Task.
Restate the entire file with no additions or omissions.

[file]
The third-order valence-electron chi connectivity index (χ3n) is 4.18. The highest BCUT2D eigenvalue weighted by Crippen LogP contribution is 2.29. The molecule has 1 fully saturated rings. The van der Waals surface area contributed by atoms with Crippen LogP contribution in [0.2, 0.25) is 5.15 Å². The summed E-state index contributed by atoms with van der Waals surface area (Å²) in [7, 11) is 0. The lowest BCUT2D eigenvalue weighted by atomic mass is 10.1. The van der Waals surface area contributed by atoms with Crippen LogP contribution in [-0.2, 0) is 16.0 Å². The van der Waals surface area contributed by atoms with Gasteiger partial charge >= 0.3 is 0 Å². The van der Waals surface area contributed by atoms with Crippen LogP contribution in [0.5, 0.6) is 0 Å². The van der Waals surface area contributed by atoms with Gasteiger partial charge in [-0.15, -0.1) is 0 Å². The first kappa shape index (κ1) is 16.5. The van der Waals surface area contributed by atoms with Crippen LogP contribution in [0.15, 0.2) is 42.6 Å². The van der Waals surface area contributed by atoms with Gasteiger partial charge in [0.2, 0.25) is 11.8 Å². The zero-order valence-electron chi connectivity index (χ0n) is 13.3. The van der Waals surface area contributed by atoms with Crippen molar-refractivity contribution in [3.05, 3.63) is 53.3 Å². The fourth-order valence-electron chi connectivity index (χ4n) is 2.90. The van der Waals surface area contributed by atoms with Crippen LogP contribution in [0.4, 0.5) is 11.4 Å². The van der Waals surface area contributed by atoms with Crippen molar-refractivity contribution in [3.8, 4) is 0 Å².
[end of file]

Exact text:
The third-order valence-electron chi connectivity index (χ3n) is 4.18. The highest BCUT2D eigenvalue weighted by Crippen LogP contribution is 2.29. The molecule has 1 fully saturated rings. The van der Waals surface area contributed by atoms with Crippen LogP contribution in [0.2, 0.25) is 5.15 Å². The summed E-state index contributed by atoms with van der Waals surface area (Å²) in [7, 11) is 0. The lowest BCUT2D eigenvalue weighted by atomic mass is 10.1. The van der Waals surface area contributed by atoms with Crippen LogP contribution in [-0.2, 0) is 16.0 Å². The van der Waals surface area contributed by atoms with Gasteiger partial charge >= 0.3 is 0 Å². The van der Waals surface area contributed by atoms with Crippen LogP contribution in [0.5, 0.6) is 0 Å². The van der Waals surface area contributed by atoms with Gasteiger partial charge in [-0.15, -0.1) is 0 Å². The first kappa shape index (κ1) is 16.5. The van der Waals surface area contributed by atoms with Crippen LogP contribution in [0.15, 0.2) is 42.6 Å². The van der Waals surface area contributed by atoms with Gasteiger partial charge in [0.2, 0.25) is 11.8 Å². The zero-order valence-electron chi connectivity index (χ0n) is 13.3. The van der Waals surface area contributed by atoms with Crippen molar-refractivity contribution in [3.05, 3.63) is 53.3 Å². The fourth-order valence-electron chi connectivity index (χ4n) is 2.90. The van der Waals surface area contributed by atoms with Crippen LogP contribution in [0.4, 0.5) is 11.4 Å². The van der Waals surface area contributed by atoms with Crippen molar-refractivity contribution in [3.8, 4) is 0 Å².